* In early 2006, questions arose about the circumstances surrounding the issuance of Murtha’s two Purple Hearts. The following Cybercast News Service report of January 13, 2006 summarizes the matter very well:
Having ascended to the national stage as one of the most vocal critics of President Bush’s handling of the war in Iraq, Pennsylvania Democratic Congressman John Murtha has long downplayed the controversy and the bitterness surrounding the two Purple Hearts he was awarded for military service in Vietnam.
Murtha is a retired marine and was the first Vietnam combat veteran elected to Congress. Since 1967, there have been at least three different accounts of the injuries that purportedly earned Murtha his Purple Hearts. Those accounts also appear to conflict with the limited military records that are available, and Murtha has thus far refused to release his own military records.
A Cybercast News Service investigation also reveals that one of Murtha’s former Democratic congressional colleagues and a fellow decorated Vietnam veteran, Don Bailey of Pennsylvania, alleges that Murtha admitted during an emotional conversation on the floor of the U.S. House in the early 1980s that he did not deserve his Purple Hearts.
“[Murtha] is putting himself forward as some combat veteran with serious wounds and he’s using that and it’s dishonest and it’s wrong,” Bailey told Cybercast News Service on Jan. 9. Murtha served in the Marines on active duty and in the reserves from 1952 until his retirement as a colonel in 1990. He volunteered for service in Vietnam and was a First Marine Regiment intelligence officer in 1966 and 1967.
Murtha and Bailey, once allies, were forced to run against each other in a Democratic congressional primary in 1982 following redistricting. Murtha won the election.
Murtha has, in the past, publicly dismissed any questions about whether he deserved his two Purple Hearts, noting during his 1994 congressional campaign that “I am proud of my service in Vietnam.”
In his Friday, Jan. 13, response to the Cybercast News Service investigation, Murtha again defended his military record.
“Questions about my record are clearly an attempt to distract attention from the real issue, which is that our brave men and women in uniform are dying and being injured every day in the middle of a civil war that can be resolved only by the Iraqis themselves,” Murtha wrote in an email response.
“I volunteered for a year’s duty in Vietnam. I was out in the field almost every single day. We took heavy casualties in my regiment the year that I was there. In my fitness reports, I was rated No. 1. My record is clear,” Murtha added.
However, another source, World War II Navy veteran Harry M. Fox, previously indicated that Murtha in 1968 personally asked Fox’s boss, then-U.S. Rep. John Saylor (R-Pa.), for assistance in obtaining the Purple Hearts, but was turned down because Saylor’s office determined that Murtha lacked sufficient evidence of wounds. Murtha later challenged Saylor for his House seat in 1968 and lost. Fox said he personally viewed Murtha’s military records in 1968 as Saylor’s aide.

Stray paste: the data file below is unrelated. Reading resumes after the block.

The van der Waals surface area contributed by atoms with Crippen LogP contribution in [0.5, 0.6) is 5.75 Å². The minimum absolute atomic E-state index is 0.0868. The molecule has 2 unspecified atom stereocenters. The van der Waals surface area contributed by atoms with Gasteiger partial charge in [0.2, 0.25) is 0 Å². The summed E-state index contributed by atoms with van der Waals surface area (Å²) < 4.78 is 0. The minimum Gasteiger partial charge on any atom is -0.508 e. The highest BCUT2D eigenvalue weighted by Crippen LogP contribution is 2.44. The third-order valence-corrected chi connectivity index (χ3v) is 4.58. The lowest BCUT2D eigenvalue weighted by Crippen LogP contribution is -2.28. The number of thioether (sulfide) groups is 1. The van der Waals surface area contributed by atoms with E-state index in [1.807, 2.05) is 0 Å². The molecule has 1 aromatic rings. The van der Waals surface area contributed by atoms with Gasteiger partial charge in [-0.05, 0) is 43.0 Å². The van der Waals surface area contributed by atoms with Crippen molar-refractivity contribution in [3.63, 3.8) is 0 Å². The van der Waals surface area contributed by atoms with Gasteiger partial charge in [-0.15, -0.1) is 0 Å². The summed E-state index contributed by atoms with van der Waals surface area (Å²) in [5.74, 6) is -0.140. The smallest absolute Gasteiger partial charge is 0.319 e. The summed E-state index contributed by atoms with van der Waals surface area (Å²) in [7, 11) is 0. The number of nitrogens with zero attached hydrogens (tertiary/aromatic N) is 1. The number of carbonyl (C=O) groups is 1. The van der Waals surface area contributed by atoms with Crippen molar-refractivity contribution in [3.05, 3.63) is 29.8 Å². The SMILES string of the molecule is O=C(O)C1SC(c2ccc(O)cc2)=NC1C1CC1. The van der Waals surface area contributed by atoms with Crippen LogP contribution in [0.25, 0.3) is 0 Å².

When Saylor died in 1973, Fox attempted to succeed his boss in Congress, but was narrowly defeated by Murtha in a 1974 special election.
“Pretending to be a big war hero and boasting about having medals is a slap in the face to our veterans who were seriously wounded or killed in action,” Fox was quoted as telling the Uniontown Herald-Standard in the newspaper’s Nov. 1, 1996 edition. “He campaigned as a war hero and I’ve never seen any documentation that he earned any of these honors,” Fox reportedly stated.
On Friday, Jan. 13, Murtha’s congressional communications director provided Cybercast News Service with a copy of a letter from the commandant of the U.S. Marine Corps, citing Murtha’s request of Sept. 26, 1967, seeking Purple Hearts. Cybercast News Service did not authenticate the letter.
“The records of this Headquarters show that you are entitled to the Purple Heart and a Gold Star in lieu of a second Purple Heart for wounds received in action against insurgent Communist Guerrilla forces on 22 March and 7 May 1967 in the Republic of Vietnam,” according to the letter signed by an individual identified only as A. Gardoni. Gardoni’s title is not listed on the letter.
Cybercast News Service attempted to contact Fox for this article, but learned that the health of the 81-year-old was too poor to allow him to communicate. But in a 1996 newspaper article, Fox questioned whether Murtha deserved his Purple Hearts, alleging that there was insufficient evidence of injuries and that Murtha was never confined to a hospital.
“Of course Congressman Saylor wanted to help if he could, but there was nothing in the service record to indicate the wounds were of any severity and the documents specifically indicated that next of kin was not notified in either instance,” Fox told the Herald-Standard in 1996. “We were amazed that Mr. Murtha was asking for Purple Hearts for superficial lacerations,” he added.
Murtha’s accounts of his Vietnam War wounds may also conflict with the available U.S. Marine medical records obtained by the media.
The Pittsburgh Post-Gazette on May 12, 2002, reported that “Marine Corps casualty records show that Murtha was injured in ‘hostile’ actions near Danang, Vietnam, on March 22, 1967, and May 7, 1967.
“In the first incident, his right cheek was lacerated, and in the second, he was lacerated above his left eye. Neither injury required evacuation,” the Post-Gazette reported.
But an Oct. 26, 1994, article in the Herald-Standard quoted Murtha as describing two different injuries.
“I was wounded in the arm with shrapnel from a bullet that hit the motor mount of a helicopter. In the other, my knee was banged up and my arm was banged up when a helicopter was shot down from a very few feet,” Murtha told the Herald-Standard.
A June 1, 1967 report in the Johnstown Tribune-Democrat quoted a letter that the newspaper indicated was sent by Murtha to his wife that same year. The letter apparently detailed yet another version of how Murtha qualified for one of his Purple Hearts. According to the Johnstown Tribune-Democrat, Murtha’s injuries involved his being “struck in the ankle” by a “shot that ricocheted off the helicopter.”
Murtha, a 16-term congressman from southwestern Pennsylvania and the senior Democrat on the House Appropriations Committee, drew national attention on Nov. 17, 2005, when he called for an immediate withdrawal of American forces from Iraq.